berlin startups

Startups in Berlin



scene hurdle (2) cosmopolitan
poach founder entrepreneur
rate network charm offensive
lure promise offensive (2)
set up trust (2) ride the wave
perks potential disappoint
charm trade (2) right place and right time
launch wave (2) like-minded
join analytics credential
sector blue card streamline
apply replace seek/sought/sought
hire venture in terms of
fund overtake venture capital
attract space (2) show around
lenient promise bureaucracy
attract authority freelancer
fill out rule (2) bookkeeping
chance red tape navigate (2)
choose sense (2) guarantee






It’s cheap, cosmopolitan, with a happy party scene. Berlin has the perfect credentials to attract young entrepreneurs.

A new startup is founded every twenty hours in the German capital. And now with Brexit, the rate is expected to increase.

Berlin has launched a charm offensive to attract London-based startups. German political parties are actively trying to lure businesses away from the island. The German capital has even set up an office in London to aid its poaching efforts.

Travis Todd is an entrepreneur from the US. He traded the perks of Silicon Valley for Berlin’s promise — the city didn’t disappoint.

He’s already founded three startups here.

Travis Todd, Siliconallee Founder: “I saw the potential of Berlin and saw that it was the right place and right time to be here and kind of ridden that wave ever since.

It’s an international city. Everyone speaks English. It’s really easy to network and find like-minded creative people, so it’s a really great place to be a young, creative startup founder.”

Nick Franklin works just across the street in the city startup district. Nick moved to Berlin from Manila in the Philippines to set up an analytics firm.

For the Brit, still an EU citizen, getting working papers was easy. And Germany’s lenient immigration laws meant his South Korea wife could join him within days.

For some sectors, the application process has been streamlined.

Nick Franklin, ChartMogul Founder & CEO: “If you do have people apply from outside of Germany who are in an important sectors and things like engineering, and it’s actually possible to hire those people in this blue card system where it possible.

So really hiring has been made easier from within the European Union, within Germany and also outside of Germany because of the immigration policy.”

Berlin has long sought to replace London as Europe’s top destination for startups and it’s had some success.

In 2015, Berlin overtook London in terms of venture capital investments making up 2.1 billion Euros in venture capital funding, while the British capital attracted 1.8 billion.

But London continues to be the favorite home for startups, especially financial technology companies. There are around 3,000 tech startups in Berlin compared to 5,400 in London.

Travis is showing us around a new startup complex in Berlin. It’ll be called Silicon Alley, after a website that he founded.

Startups could eventually be moving into many such offices spaces though there’s a hurdle: they have to be able to navigate complex German bureaucracy.

Travis Todd, Siliconallee Founder: “There’re a lot of trust issues with self-employed people or freelancers as well.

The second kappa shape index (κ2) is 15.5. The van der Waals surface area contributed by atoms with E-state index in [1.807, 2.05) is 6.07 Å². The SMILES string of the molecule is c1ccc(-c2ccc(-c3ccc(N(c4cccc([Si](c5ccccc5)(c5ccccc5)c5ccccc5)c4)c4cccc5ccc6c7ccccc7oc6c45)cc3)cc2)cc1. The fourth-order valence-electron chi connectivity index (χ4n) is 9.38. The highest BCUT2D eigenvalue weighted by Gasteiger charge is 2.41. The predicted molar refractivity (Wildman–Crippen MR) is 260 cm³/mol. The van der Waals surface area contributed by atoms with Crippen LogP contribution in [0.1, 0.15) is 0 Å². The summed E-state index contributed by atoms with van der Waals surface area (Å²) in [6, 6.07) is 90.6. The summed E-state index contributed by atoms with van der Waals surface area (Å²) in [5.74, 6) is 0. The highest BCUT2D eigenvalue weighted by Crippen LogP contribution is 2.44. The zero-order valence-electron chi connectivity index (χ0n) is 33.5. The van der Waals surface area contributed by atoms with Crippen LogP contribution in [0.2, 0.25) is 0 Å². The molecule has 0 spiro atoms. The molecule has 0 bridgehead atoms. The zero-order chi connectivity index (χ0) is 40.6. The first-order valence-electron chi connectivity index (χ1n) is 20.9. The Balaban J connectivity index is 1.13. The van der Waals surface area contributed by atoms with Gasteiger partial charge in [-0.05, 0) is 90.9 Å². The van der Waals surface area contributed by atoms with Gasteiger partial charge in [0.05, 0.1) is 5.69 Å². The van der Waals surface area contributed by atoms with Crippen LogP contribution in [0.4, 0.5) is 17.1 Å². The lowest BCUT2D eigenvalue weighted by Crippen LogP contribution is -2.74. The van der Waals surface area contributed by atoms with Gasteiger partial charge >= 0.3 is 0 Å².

And dealing with the finance as well: the tax authorities treat you like you’re a corporation, and you have an accounting department and a bookkeeping department and know all the rules and can fill out all the correct forms even when you’re just a sole entrepreneur.”

The Berlin government has promised to remove such hurdles. In the meantime, Stefan Franzke and his team at Berlin Partners are helping non-German business founders navigate city’s red tape.

Stefan Franzke, Berlin Partner for Business and Technology: “Someone might come here for example, who needs a visa or who has a question involving bureaucracy.

The forms are in German, of course.

But we have what’s called a business immigration service. We give companies the chance to ask questions and guarantee them that their need will be met within a week.”

Britain’s exit from the European Union will take time. But Berlin senses opportunity and the current uncertainty in London. And the city is happy to welcome startups that choose the German capital over the British one.

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1. New startups in Berlin happen all the time and are very common. True or false?

2. Berlin is competing with London. Yes or no? What are Berlin officials doing with regards to London? What is Berlin’s goal?

3. Is Berlin traditional and conservative or open and diverse? Do you have to speak German in Berlin?

4. Are there any disadvantages or drawbacks of working and doing business in Berlin?

5. The authorities are more used to dealing with corporations and large companies than with freelancers. Is this right or wrong?

6. There are agencies and consultancies that help foreigners set up businesses and reside in Berlin. Is this correct or incorrect?

7. Which city has the advantage, Berlin or London?


A. Do you or your friends work for a startup? What does it do?

B. My friends and I would like to create startups. Yes or no? If yes, what sort of ideas do you have?

C. Are there many startups in your city? Is there a tech center or tech hub?

D. Do people want and welcome a tech or startup scene in your city? What could or should the government do to encourage startups?

E. What will happen in the future?


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